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Perkiomen School showcases accessibility and creativity of Artificial Intelligence at NAISAC

Director of Strategic Innovation Shaun T. Yorgey '97 showcased three interactive Artificial Intelligence projects in a hands-on maker space at the 2020 NAIS Annual Conference in Philadelphia. Developed along with Allison Rodgers, Coordinator of the Artificial Intelligence Institute, the projects demonstrated to participants how Artificial Intelligence works, while having some fun in between conference sessions.  

"We weren’t sure what to expect heading out to NAIS’s makerspace with a small suite of opportunities for folks to 'make' using artificial intelligence," says Mr. Yorgey. "The response was informative and reveals the next steps in mass adoption of making sure all of our students receive a base education in the field."

Perkiomen's maker space set up included three Mac Book Pros with web cameras, one digital keyboard, and a basket of plastic fruit. The three stations used free cloud-based software to allow participants to create with different aspects of A.I.

 

Teachable Machine
This station allowed participants to train a machine learning model based on images. We use the webcam of the computer that we are working with, and take lots and lots of snapshots of plastic fruits at different lighting and angles. We label these test images as we’re working on them. For example, if we’re using bananas, we label our samples so the program knows which bananas are not ripe yet, ripe, or overripe. The machine learning program then makes decisions about what makes these categories different. For certain characteristics, it might be more accurate than others.

Mr. Yorgey shares the following results:
"We launched Google’s free (& no account needed) Teachable Machine. Using the plastic fruit and a web camera, participants were able to photograph the different types of fruit categorizing them as pear or apple, or lime, or papaya, etc. By the end of the first day we had enough participants to take well over 10,000 images of nine different pieces of fruit. The A.I. struggled understanding pear from papaya as their coloration was very similar. As a result, participants trained about double the number of images for these two compared to the others. The final result was an A.I. trained to identify these nine pieces of fruit with a nearly 100% accuracy. This station demonstrates a technology that is utilized extensively in the medical community already in any areas that use a visual recognition benefit, for example, looking over a CT scan, identifying tumors, flagging skin cancer, etc. The average dermatologist sees about 12,000 incidences of skin cancer in her lifetime. Similarly trained A.I. has used a data set of hundreds of thousands of classified images. Another application one can imagine is searching through satellite imagery for industry and defensive purposes."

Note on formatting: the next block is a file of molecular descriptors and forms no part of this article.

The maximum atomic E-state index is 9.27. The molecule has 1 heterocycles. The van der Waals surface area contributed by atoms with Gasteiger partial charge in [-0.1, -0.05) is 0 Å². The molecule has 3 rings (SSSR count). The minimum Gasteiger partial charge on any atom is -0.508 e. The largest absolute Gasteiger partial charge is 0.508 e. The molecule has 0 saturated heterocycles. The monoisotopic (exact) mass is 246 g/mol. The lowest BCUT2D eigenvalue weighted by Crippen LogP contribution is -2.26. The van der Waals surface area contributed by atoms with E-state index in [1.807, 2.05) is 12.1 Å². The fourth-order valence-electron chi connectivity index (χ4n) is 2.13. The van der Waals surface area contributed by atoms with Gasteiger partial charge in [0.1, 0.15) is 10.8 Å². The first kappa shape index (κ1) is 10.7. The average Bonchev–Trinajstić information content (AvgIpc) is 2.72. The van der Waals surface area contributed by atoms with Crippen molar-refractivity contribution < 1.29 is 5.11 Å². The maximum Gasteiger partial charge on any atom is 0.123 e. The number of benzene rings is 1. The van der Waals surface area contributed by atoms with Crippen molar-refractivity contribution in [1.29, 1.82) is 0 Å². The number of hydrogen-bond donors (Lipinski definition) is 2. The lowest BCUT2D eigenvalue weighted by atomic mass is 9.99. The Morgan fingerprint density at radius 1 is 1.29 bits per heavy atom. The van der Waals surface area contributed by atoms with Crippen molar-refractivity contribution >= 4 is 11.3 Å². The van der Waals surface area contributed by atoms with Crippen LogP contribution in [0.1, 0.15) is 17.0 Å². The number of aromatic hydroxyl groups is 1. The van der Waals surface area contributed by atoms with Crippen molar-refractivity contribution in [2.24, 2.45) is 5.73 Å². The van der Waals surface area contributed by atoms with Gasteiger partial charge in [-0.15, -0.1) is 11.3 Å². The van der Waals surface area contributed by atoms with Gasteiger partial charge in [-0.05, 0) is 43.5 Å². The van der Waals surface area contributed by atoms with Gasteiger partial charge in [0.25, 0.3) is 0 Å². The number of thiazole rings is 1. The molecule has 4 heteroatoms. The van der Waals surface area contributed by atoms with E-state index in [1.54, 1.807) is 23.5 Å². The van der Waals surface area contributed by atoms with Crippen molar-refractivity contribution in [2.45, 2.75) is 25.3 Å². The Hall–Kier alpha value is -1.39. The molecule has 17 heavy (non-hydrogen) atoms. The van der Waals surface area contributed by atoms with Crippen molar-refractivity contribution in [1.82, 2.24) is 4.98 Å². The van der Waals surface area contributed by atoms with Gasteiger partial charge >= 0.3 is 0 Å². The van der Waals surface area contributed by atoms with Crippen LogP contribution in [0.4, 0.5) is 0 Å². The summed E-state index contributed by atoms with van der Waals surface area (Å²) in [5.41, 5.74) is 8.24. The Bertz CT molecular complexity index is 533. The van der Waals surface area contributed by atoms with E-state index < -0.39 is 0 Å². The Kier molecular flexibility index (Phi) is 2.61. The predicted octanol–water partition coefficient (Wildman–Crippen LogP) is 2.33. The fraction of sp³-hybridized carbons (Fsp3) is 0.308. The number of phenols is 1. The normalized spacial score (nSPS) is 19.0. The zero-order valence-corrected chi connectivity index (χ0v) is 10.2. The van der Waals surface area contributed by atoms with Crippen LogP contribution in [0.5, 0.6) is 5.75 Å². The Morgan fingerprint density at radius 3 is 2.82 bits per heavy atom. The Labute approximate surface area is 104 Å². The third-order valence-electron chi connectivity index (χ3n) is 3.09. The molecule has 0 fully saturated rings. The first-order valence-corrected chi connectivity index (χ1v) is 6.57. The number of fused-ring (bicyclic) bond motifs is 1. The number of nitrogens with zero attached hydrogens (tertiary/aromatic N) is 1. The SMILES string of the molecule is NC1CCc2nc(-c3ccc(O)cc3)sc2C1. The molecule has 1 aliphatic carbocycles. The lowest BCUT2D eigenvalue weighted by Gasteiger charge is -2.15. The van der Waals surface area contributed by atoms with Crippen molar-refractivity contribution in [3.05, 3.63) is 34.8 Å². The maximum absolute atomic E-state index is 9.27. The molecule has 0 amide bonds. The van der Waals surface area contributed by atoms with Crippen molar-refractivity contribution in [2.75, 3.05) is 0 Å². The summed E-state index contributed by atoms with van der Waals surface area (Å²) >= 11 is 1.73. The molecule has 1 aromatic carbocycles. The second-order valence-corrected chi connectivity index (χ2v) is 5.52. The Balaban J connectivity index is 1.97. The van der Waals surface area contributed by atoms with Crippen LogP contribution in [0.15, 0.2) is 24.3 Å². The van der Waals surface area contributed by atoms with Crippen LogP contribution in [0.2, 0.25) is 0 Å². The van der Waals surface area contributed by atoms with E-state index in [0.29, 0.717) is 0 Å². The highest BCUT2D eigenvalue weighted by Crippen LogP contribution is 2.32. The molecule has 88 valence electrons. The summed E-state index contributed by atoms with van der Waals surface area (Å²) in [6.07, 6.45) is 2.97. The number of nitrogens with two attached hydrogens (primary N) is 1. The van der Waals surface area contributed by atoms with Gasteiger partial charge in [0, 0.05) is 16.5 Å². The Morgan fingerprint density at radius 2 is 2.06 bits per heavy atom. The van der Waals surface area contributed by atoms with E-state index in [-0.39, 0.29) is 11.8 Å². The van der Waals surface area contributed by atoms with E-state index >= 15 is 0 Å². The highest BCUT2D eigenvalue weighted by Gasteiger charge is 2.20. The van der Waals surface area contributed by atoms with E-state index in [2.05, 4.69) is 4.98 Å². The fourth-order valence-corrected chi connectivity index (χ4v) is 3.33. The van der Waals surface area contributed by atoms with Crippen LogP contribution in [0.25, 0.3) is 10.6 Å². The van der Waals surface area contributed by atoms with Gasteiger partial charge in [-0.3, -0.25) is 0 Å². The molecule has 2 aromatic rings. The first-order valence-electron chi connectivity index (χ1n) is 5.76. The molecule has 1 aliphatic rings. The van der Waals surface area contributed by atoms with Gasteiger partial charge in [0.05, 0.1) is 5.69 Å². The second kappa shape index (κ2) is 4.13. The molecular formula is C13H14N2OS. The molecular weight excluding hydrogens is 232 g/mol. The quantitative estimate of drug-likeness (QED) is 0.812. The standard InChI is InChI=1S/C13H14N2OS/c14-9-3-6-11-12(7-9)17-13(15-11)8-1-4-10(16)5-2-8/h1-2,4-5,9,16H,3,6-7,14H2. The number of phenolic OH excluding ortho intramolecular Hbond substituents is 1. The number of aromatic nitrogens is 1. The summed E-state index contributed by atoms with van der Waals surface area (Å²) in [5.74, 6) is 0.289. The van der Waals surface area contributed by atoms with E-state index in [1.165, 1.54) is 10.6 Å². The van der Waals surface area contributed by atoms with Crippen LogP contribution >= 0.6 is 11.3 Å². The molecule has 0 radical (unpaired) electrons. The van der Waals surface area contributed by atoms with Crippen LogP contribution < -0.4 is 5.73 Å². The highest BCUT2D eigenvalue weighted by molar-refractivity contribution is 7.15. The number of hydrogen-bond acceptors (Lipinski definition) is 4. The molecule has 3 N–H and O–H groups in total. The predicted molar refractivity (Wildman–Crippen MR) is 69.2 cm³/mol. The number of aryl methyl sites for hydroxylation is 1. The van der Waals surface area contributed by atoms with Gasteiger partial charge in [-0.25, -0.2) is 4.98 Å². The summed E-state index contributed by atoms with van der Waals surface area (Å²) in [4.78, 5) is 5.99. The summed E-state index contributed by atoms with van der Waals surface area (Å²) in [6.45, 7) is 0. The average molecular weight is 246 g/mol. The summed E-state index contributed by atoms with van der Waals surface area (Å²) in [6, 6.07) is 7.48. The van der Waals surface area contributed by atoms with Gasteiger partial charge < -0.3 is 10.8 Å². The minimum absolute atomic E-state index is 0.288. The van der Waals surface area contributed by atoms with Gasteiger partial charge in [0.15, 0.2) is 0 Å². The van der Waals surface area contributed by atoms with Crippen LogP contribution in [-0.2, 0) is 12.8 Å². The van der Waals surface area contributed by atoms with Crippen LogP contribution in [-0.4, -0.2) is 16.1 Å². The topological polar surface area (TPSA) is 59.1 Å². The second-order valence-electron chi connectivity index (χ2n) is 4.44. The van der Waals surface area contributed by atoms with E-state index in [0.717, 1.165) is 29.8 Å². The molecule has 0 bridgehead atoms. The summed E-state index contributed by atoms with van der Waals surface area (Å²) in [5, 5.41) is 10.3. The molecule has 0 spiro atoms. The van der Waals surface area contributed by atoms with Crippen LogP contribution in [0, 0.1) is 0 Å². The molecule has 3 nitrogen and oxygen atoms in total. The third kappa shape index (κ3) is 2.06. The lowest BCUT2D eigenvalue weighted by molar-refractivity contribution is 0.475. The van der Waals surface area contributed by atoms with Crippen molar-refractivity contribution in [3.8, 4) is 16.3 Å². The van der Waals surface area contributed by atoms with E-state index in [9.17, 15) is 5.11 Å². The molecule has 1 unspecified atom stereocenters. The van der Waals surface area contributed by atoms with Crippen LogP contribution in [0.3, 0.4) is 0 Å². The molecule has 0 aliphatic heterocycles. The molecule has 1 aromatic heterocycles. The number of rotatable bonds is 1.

“It’s Free?!” The fact that students can access these types of applications on the web for free was a complete surprise to most participants. Almost everyone who participated in one or more stations photographed the URL they were working from. Many sent it off to a colleague or two right away.

 

Teacher tries Artificial Intelligence muscial duet with Perkiomen School


 

AI Duet
This station allowed participants to play a duet with the computer. The notes we play (as humans) into these programs are taken as inputs, and then the computer programs make decisions as to what our playing sounds like, and adjusts or adds to it to make it sound more musical.